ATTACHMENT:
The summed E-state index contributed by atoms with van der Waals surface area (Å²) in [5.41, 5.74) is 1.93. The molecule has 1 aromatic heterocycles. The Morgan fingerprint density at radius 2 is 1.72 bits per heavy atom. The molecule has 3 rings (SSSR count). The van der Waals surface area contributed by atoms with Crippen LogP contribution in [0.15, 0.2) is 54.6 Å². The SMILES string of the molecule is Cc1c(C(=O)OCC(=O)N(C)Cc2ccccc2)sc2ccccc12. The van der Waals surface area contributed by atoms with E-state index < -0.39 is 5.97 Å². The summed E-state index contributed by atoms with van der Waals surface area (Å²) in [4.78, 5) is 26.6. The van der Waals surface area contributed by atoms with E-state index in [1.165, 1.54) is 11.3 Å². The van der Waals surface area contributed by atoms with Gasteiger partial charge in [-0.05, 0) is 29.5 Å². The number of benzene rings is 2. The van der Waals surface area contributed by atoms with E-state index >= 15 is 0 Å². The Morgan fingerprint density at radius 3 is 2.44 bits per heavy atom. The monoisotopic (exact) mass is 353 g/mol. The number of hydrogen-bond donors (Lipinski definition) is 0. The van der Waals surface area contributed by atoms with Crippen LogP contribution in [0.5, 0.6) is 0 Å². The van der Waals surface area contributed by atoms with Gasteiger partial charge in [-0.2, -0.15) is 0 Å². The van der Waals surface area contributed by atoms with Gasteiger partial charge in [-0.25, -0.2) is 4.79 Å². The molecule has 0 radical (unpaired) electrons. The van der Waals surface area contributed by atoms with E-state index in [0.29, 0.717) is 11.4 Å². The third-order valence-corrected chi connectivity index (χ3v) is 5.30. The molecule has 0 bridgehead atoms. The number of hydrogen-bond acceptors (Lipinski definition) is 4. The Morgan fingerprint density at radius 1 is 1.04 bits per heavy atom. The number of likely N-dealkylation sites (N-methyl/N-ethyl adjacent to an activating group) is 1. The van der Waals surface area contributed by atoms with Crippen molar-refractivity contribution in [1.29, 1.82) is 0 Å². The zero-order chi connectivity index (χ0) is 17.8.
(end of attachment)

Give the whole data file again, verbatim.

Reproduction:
The summed E-state index contributed by atoms with van der Waals surface area (Å²) in [5.41, 5.74) is 1.93. The molecule has 1 aromatic heterocycles. The Morgan fingerprint density at radius 2 is 1.72 bits per heavy atom. The molecule has 3 rings (SSSR count). The van der Waals surface area contributed by atoms with Crippen LogP contribution in [0.15, 0.2) is 54.6 Å². The SMILES string of the molecule is Cc1c(C(=O)OCC(=O)N(C)Cc2ccccc2)sc2ccccc12. The van der Waals surface area contributed by atoms with E-state index < -0.39 is 5.97 Å². The summed E-state index contributed by atoms with van der Waals surface area (Å²) in [4.78, 5) is 26.6. The van der Waals surface area contributed by atoms with E-state index in [1.165, 1.54) is 11.3 Å². The van der Waals surface area contributed by atoms with Gasteiger partial charge in [-0.05, 0) is 29.5 Å². The number of benzene rings is 2. The van der Waals surface area contributed by atoms with E-state index >= 15 is 0 Å². The Morgan fingerprint density at radius 3 is 2.44 bits per heavy atom. The monoisotopic (exact) mass is 353 g/mol. The number of hydrogen-bond donors (Lipinski definition) is 0. The van der Waals surface area contributed by atoms with Crippen LogP contribution in [0.5, 0.6) is 0 Å². The van der Waals surface area contributed by atoms with Gasteiger partial charge in [-0.2, -0.15) is 0 Å². The van der Waals surface area contributed by atoms with Gasteiger partial charge in [-0.25, -0.2) is 4.79 Å². The molecule has 0 radical (unpaired) electrons. The van der Waals surface area contributed by atoms with E-state index in [0.29, 0.717) is 11.4 Å². The third-order valence-corrected chi connectivity index (χ3v) is 5.30. The molecule has 0 bridgehead atoms. The number of hydrogen-bond acceptors (Lipinski definition) is 4. The Morgan fingerprint density at radius 1 is 1.04 bits per heavy atom. The number of likely N-dealkylation sites (N-methyl/N-ethyl adjacent to an activating group) is 1. The van der Waals surface area contributed by atoms with Crippen molar-refractivity contribution in [1.29, 1.82) is 0 Å². The zero-order chi connectivity index (χ0) is 17.8.